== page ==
In the fall of 2020, United Network for Organ Sharing will release an upgraded DonorNet MobileSM application to the transplant hospital community. Originally released in 2007, UNOS created DonorNet Mobile for transplant hospital users to evaluate and respond to deceased donor organ offers from a mobile device. The new application will provide additional functionality and an enhanced user experience.
The new DonorNet Mobile is built on a modern application framework that will be easier to rapidly develop and update than the existing version. Its development represents a paradigm shift in how UNOS works with the organ donation and transplant community, involving members of the community in the application development process so that UNOS can build better, more user-friendly products that will contribute to matching more organs with transplant candidates and saving more lives.
“UNOS is changing the paradigm of how we work with the transplant community,” said service owner Lloyd Board. “The community has been involved every step of the way in developing the new DonorNet Mobile application.”
Recently, Board answered a few questions about the upgrades to DonorNet Mobile and provided a glimpse of what to expect in the fall.
How does the new DonorNet Mobile improve upon the previous iteration of the application?
The new DonorNet Mobile is an improved mobile application for transplant hospitals that allows those users to view and respond to organ offers on a mobile device differently than they currently do. The new application is built with organ procurement organization and transplant hospital users in mind. It combines the donor management, offer evaluation and response functionality into a single mobile application so that all users have a consistent experience on their devices. Additionally, a key enhancement in the new application is the ability to access donor attachments in a mobile context.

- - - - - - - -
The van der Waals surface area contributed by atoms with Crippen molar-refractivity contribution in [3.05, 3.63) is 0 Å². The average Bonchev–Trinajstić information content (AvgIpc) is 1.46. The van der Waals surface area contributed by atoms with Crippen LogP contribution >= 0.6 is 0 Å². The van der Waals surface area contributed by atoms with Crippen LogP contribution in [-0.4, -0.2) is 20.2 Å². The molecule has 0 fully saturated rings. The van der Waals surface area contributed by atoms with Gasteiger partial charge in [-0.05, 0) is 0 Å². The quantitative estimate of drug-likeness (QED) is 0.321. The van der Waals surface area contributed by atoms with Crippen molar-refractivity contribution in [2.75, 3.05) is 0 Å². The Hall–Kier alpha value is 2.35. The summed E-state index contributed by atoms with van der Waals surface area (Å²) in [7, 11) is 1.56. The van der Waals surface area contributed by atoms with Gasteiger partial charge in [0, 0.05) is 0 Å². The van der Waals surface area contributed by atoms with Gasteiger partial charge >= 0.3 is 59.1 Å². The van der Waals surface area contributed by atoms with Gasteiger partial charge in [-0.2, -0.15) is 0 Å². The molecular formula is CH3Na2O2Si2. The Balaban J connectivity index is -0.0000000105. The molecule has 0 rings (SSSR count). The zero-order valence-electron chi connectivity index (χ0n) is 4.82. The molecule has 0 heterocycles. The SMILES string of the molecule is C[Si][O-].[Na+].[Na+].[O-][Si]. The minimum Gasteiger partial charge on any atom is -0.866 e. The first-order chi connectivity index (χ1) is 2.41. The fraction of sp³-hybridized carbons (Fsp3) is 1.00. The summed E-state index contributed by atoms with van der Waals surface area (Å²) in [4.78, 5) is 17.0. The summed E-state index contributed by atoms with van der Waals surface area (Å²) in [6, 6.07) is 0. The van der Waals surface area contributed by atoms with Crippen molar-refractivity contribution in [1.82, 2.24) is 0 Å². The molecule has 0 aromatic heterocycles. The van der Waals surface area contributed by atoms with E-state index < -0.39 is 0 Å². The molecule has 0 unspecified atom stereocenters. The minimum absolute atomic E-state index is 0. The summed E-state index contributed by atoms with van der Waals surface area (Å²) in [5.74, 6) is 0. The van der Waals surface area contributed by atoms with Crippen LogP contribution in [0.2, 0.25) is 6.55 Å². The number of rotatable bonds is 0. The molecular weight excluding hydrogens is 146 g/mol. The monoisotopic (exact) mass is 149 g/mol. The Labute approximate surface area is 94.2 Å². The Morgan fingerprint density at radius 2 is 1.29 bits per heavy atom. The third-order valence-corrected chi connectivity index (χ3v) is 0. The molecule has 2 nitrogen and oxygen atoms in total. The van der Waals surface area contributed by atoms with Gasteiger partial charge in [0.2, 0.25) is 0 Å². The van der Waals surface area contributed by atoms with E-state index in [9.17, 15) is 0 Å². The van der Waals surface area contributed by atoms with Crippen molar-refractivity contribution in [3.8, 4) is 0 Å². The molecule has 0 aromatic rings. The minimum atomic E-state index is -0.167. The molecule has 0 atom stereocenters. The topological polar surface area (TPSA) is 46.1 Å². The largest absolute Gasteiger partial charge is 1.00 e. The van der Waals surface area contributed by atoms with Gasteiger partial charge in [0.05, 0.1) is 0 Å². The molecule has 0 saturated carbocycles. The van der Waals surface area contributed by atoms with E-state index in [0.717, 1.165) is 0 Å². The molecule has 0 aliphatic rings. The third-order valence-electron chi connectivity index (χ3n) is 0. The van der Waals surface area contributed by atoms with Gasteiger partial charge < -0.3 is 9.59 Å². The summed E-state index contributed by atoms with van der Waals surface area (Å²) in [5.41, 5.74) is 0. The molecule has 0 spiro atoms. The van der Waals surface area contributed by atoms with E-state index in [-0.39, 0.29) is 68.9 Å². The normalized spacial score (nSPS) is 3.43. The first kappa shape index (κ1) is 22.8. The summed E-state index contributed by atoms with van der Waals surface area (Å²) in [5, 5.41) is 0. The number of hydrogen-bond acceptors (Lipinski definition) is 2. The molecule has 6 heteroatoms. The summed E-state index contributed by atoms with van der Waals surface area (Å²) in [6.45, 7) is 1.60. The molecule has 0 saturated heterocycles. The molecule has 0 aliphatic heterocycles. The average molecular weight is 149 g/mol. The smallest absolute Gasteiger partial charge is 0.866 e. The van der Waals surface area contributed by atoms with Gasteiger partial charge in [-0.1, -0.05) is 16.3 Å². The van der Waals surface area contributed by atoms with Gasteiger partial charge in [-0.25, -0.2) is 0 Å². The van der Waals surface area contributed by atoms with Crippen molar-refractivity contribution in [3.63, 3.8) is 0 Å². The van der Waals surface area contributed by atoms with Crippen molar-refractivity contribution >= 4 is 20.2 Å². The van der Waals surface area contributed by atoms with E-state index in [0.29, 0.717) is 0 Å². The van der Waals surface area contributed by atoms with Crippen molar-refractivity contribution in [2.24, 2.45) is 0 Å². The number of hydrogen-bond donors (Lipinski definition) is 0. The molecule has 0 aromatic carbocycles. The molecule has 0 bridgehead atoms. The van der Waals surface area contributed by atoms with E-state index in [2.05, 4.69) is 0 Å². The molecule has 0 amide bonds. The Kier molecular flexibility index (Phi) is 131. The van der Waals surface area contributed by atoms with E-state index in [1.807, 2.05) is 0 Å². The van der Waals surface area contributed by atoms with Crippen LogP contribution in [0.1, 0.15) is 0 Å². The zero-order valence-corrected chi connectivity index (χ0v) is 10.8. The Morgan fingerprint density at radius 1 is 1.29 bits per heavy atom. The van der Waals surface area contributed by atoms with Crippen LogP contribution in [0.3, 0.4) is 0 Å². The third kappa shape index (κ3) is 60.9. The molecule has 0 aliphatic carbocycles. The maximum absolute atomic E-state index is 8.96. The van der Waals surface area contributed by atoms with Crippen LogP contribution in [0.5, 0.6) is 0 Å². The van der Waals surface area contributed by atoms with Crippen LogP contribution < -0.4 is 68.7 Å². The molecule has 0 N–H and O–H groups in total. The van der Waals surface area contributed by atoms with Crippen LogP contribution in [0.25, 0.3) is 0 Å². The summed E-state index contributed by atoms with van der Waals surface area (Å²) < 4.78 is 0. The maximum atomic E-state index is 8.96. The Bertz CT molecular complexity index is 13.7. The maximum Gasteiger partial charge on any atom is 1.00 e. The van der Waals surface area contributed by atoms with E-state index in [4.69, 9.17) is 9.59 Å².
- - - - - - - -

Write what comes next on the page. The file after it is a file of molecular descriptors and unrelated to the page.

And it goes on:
When will transplant hospital professionals be able to use the new DonorNet Mobile?
Transplant hospital users can expect the new mobile application to be available by the end of 2020.
We released a pilot application for organ procurement organization users in 2017, which provided high-level donor management features such as a second verification of blood type and the ability to upload secure images from a smart phone. We piloted that application through 2017 with select organ procurement organizations, and in 2018 we released it to all organ procurement organizations across the country.
Since then, we’ve been adding features quarterly to expand the information available about the donor from the mobile perspective. This spring we will pilot a beta version of the new application with a small group of transplant hospital users who will use it to evaluate and respond to organ offers. During the pilot we will gather additional information about workflows and features in the new mobile application and make adjustments as we prepare for a national rollout at the end of the year.
What application features did the team focused on updating?
One of the most important things that the community wanted was a view of the complete donor record, including donor attachments uploaded by organ procurement organization users. To provide this, we had to consider how to make key data points easily discoverable. We designed the new application to be easy to navigate so that users can quickly find the data they need to evaluate in order to make informed organ acceptance decisions.